Tuesday, November 10, 2015

The Frontier is closer than you think - exploring a solar system

I want to expand my idea from an earlier post on Ungoverned Space or UGS, to see what could be made of it in a Traveller setting. Much to my delight, I found that Book 6, Scouts, gives some canon rules for the little bitty worlds, which I will refer to as subordinate worlds, that populate solar systems, but reside in the shadow of the main world. What I've got here is not a systematic review of Book 6, but a collection of thoughts and impressions based on my reading. You can pick up Book 6 from DrivethruRPG, and it's not even that expensive.

From Book 6: Subordinate governments are the “small, relatively powerless governments which can exist off of the main world”. Exactly. Just the sort of setup where mercenaries, PC parties, and TAS Wardens are needed.

Subordinate worlds are by canon “small [and] relatively powerless” but they can “wield great power on their own territory”. Well that's great, but however much power a mining outpost may have within its own mine shafts, the rest of the planet(oid) is still going to be ungoverned space. The miners are there to mine, not to be a territory holding civil government.

Relatively powerless” - what does this mean? To me it means that the government may not have a potent police force or military to enforce its will and keep the peace; therefore individual residents are more likely to have whatever guns are available. TL 8 may not be able to produce laser weapons, but surely even a small settlement can stamp out some rifles & SMGs. Take a look at the anti-Nazi Underground during WWII.

The subordinate world tech level is the Main TL-1, again illustrating that the frontier is not as well developed as the mainworld. The subordinate world may be dependent on imports from home to supply local needs.

All of this presents a setting of isolated groups of people with limited resources & limited zones of control. In other words, prime locations for adventure!

Book 6 sets out a couple of reasons why a subordinate world is inhabited:
  • Farming
  • Mining
  • Colony
  • Research Lab
  • Military Base
The military base is specified as being a ground forces base, not a Navy facility.
However, you could easily change this to a small naval refueling and replenishment base indicating the local government or Star Nation is trying to exert control over that local area of space. A planet with a Military Base should have Navy level control of that planet, its Trojan Points and any moons.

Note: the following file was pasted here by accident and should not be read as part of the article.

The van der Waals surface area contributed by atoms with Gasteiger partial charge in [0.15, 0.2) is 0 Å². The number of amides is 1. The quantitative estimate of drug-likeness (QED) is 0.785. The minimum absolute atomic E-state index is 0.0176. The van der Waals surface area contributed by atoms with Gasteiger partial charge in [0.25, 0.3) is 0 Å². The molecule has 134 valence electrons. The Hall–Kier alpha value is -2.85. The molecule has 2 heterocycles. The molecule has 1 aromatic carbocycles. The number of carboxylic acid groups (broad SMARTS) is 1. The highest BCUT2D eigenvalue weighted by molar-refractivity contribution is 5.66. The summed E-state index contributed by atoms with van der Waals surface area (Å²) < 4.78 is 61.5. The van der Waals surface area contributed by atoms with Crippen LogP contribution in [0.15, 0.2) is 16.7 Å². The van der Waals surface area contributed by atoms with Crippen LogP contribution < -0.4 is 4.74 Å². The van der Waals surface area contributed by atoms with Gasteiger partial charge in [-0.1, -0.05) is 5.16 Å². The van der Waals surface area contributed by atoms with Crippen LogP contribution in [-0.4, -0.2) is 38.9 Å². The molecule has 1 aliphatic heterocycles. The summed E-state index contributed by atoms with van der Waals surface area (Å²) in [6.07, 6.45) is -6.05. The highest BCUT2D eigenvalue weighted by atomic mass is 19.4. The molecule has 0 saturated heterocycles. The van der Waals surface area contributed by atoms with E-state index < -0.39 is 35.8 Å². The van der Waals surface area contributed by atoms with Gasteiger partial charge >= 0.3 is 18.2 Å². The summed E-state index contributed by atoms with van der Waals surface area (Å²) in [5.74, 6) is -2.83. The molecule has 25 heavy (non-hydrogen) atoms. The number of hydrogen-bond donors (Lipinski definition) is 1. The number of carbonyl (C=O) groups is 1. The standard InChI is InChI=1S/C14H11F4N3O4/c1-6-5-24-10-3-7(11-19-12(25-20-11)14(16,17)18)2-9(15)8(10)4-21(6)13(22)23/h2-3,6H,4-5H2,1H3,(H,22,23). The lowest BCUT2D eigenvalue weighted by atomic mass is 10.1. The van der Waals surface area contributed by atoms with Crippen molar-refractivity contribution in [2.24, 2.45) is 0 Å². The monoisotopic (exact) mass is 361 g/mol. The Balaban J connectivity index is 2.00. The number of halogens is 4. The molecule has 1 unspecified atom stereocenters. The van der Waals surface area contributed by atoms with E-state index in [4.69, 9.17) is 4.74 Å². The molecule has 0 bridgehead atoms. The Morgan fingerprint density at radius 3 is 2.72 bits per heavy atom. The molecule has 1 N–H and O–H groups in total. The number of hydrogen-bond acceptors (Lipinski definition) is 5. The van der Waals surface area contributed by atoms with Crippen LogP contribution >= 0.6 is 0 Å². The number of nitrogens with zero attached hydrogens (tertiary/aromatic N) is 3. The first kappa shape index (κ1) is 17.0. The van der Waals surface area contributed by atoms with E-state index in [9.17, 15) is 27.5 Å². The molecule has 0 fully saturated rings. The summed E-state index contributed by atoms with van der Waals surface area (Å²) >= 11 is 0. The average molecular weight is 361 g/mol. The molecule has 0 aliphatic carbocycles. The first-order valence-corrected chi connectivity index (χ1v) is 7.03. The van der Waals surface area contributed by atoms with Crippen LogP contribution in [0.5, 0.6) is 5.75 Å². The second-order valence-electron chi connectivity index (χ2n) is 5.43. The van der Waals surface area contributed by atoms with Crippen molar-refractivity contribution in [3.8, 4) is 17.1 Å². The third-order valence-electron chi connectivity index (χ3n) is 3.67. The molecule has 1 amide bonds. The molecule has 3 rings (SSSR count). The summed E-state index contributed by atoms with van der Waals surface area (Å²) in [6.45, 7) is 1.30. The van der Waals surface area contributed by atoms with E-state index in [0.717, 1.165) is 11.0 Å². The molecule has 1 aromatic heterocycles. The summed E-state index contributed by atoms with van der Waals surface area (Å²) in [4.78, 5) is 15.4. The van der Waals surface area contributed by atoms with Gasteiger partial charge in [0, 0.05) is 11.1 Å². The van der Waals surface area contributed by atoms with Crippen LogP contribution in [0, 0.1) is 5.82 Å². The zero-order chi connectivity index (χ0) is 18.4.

On Basilisk Station by David Weber is a good example of the trouble involved in trying to exert control over a solar system with limited resources. In the book, Commander Harrington has one light cruiser to cover a whole solar system; although there's really only one planet that they worry about.

Even then the ship's Marine units are not used as street cops, they are soldiers. They can raid the pirate base (if they can find it) or quell a riot or enforce martial law, which is very different from civil law. Maybe a high LL subordinate world is actually under martial law.

Control of territory and of people is a combination of government and law level; there's no formula to determine when this is done effectively, each world has to be figured out on its own. High law level doesn't necessarily mean wide or effective control. More 'open' or representative governments will not necessarily have less control than authoritarian ones.

Other thoughts on colonies

The text says colonies may be “a model or demonstration settlement, a penal or deportation colony”, or people meaning to explore and settle that planet. In my TU, this will also include monasteries and hermitages, or non-Christian religious or philosophical movements' colonies. Tabraz is a religious colony that became a mainworld.

A monastery as a subordinate world settlement:
  • Size: any
  • Atmo: any, but most often a breathable atmosphere
  • Hydro: any
  • Population: maximum population code is 3 (less than 1000) after growing to that size, a monastery will send out a group to establish a new community.
  • Government: code 0, no formal government, just the abbot and the bishop he reports to on the main world.
  • Law level: 0, it's not about law, it is about obedience and community
An exploration & settlement colony is looking to become a mainworld, with or without the assistance of the existing mainworld. This could produce some interesting in-system rivalries, if the settlement outperforms the mainworld in some way.

Farming & Mining colonies